School Apologizes For 9/11 Math Problem

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A high school in Massachusetts apologized after one of its teachers asked students to solve a math problem about the terrorist attacks of September 11, 2001.

A teacher at Newburyport High School asked algebra students to figure out how long one of the planes that struck the World Trade Center was in the air before impact, reports WFXT via CNN.

"Flight 175, one of 9/11 planes, was traveling at 586 miles per hour when it hit the World Trade Center," read the controversial question. "It had traveled a distance of 440 miles before impact. How many minutes was the plane in the air?"

The problem angered parents and area residents.

"I thought it was inappropriate," parent Paula Quill told WFXT. "I disagree with that totally, wholeheartedly."

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"Mind-boggling to me; so insensitive," said Newburyport resident Dave Quinones, WHDH reports. "I don’t know what they’re thinking."

“I would say that kind of missed the mark," added resident Angelica Faron. "I don’t see the necessity to do that."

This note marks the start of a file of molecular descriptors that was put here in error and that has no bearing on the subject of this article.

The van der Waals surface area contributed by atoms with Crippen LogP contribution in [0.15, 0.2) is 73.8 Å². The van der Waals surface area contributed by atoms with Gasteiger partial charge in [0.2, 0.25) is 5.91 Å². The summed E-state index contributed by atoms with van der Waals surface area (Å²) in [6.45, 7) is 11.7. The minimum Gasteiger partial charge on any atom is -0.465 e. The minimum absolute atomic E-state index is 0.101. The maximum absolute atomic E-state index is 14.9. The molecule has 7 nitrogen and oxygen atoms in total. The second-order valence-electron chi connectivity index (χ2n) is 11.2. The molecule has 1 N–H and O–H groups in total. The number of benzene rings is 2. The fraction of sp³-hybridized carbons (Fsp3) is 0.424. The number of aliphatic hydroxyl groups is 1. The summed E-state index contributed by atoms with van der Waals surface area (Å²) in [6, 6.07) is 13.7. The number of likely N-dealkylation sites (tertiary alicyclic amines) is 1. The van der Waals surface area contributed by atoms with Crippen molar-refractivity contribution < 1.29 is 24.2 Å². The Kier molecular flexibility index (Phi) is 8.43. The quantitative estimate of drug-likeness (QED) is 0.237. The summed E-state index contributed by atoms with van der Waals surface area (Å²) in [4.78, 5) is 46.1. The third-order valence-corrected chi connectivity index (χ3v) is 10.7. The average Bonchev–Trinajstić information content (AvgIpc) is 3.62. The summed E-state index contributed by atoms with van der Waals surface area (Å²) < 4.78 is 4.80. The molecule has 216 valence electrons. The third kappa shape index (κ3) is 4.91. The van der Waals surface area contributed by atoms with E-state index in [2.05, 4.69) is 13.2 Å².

"Thinking about something so sad with everything else going on in the world, I don't think it was the right thing to do,” said Carol Bogard.

Parents also found the question disrespectful for another reason: one of the school's alumni, Tom Pecorelli, was actually killed on American Airlines Flight 11.

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"It's very disrespectful. That's one of the first things that comes to mind: it's really disrespectful,” said Pecorelli’s sister, Angela Wadleigh, adding: "Out of thousands of examples that they could use in math, this is not one you could use."

Wadleigh urged the teacher to apologize to her and other families affected by the tragedy.

"It might have been 16 years ago to some people, but to some of us, it's 16 minutes ago," she said. "It's something you don't recover from ever."

The school eventually did extend an official apology.

"This assignment was not intended to be disrespectful to the thousands impacted by this horrible event," said Superintendent Susan Viccaro, according to Boston.com. "This was an exercise of poor judgment by the educator who intended to use the historical event as a mechanics to engage students in a thoughtful discussion."

"We will work with our educators to find more respectful and mindful ways to continue the important and valuable discussions that should take place around these significant events without diminishing or otherwise disregarding the respect and reverence that is due," added Viccaro.

Viccaro's statement did not say whether the school disciplined the teacher who wrote the question.

Sources: WFXT/CNN via WALBWHDH, WFXT, Boston.com / Featured Image: 9/11 Photos/Flickr  / Embedded Images: NOAA/Wikimedia Commons, National Park Service/Wikimedia Commons

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